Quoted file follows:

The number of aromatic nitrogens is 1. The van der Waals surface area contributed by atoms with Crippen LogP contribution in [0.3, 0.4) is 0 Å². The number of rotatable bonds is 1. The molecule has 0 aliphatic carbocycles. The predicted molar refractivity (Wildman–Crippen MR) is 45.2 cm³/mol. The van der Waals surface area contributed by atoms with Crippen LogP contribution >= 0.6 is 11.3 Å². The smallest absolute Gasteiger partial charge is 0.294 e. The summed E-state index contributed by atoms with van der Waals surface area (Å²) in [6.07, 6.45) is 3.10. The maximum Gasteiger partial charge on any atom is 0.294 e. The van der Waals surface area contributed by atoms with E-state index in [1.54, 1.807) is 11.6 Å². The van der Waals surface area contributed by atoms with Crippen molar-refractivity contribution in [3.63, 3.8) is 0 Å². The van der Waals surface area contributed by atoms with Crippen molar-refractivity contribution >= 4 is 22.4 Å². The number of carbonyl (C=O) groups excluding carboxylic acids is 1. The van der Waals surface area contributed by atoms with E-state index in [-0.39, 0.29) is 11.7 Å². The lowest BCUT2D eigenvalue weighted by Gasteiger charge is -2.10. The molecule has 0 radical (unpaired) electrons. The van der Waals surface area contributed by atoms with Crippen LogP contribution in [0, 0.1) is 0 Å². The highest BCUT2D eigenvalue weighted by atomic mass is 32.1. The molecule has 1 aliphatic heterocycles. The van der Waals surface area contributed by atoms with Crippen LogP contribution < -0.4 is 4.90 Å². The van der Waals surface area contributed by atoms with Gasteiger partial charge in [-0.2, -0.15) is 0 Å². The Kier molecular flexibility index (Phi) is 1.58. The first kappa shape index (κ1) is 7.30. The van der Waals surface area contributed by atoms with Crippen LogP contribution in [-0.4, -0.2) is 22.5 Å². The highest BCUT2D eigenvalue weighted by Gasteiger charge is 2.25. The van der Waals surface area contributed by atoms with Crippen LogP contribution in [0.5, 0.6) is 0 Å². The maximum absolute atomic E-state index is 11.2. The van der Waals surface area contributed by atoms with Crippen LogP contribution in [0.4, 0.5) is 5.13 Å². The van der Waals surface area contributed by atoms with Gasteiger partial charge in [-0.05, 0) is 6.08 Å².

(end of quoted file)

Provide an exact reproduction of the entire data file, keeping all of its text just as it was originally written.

The number of aromatic nitrogens is 1. The van der Waals surface area contributed by atoms with Crippen LogP contribution in [0.3, 0.4) is 0 Å². The number of rotatable bonds is 1. The molecule has 0 aliphatic carbocycles. The predicted molar refractivity (Wildman–Crippen MR) is 45.2 cm³/mol. The van der Waals surface area contributed by atoms with Crippen LogP contribution >= 0.6 is 11.3 Å². The smallest absolute Gasteiger partial charge is 0.294 e. The summed E-state index contributed by atoms with van der Waals surface area (Å²) in [6.07, 6.45) is 3.10. The maximum Gasteiger partial charge on any atom is 0.294 e. The van der Waals surface area contributed by atoms with E-state index in [1.54, 1.807) is 11.6 Å². The van der Waals surface area contributed by atoms with Crippen molar-refractivity contribution in [3.63, 3.8) is 0 Å². The van der Waals surface area contributed by atoms with Crippen molar-refractivity contribution >= 4 is 22.4 Å². The number of carbonyl (C=O) groups excluding carboxylic acids is 1. The van der Waals surface area contributed by atoms with E-state index in [-0.39, 0.29) is 11.7 Å². The lowest BCUT2D eigenvalue weighted by Gasteiger charge is -2.10. The molecule has 0 radical (unpaired) electrons. The van der Waals surface area contributed by atoms with Crippen LogP contribution in [0, 0.1) is 0 Å². The highest BCUT2D eigenvalue weighted by atomic mass is 32.1. The molecule has 1 aliphatic heterocycles. The van der Waals surface area contributed by atoms with Crippen LogP contribution < -0.4 is 4.90 Å². The van der Waals surface area contributed by atoms with Gasteiger partial charge in [-0.2, -0.15) is 0 Å². The Kier molecular flexibility index (Phi) is 1.58. The first kappa shape index (κ1) is 7.30. The van der Waals surface area contributed by atoms with Crippen LogP contribution in [-0.4, -0.2) is 22.5 Å². The highest BCUT2D eigenvalue weighted by Gasteiger charge is 2.25. The van der Waals surface area contributed by atoms with Crippen LogP contribution in [0.5, 0.6) is 0 Å². The maximum absolute atomic E-state index is 11.2. The van der Waals surface area contributed by atoms with Crippen LogP contribution in [0.4, 0.5) is 5.13 Å². The van der Waals surface area contributed by atoms with Gasteiger partial charge in [-0.05, 0) is 6.08 Å².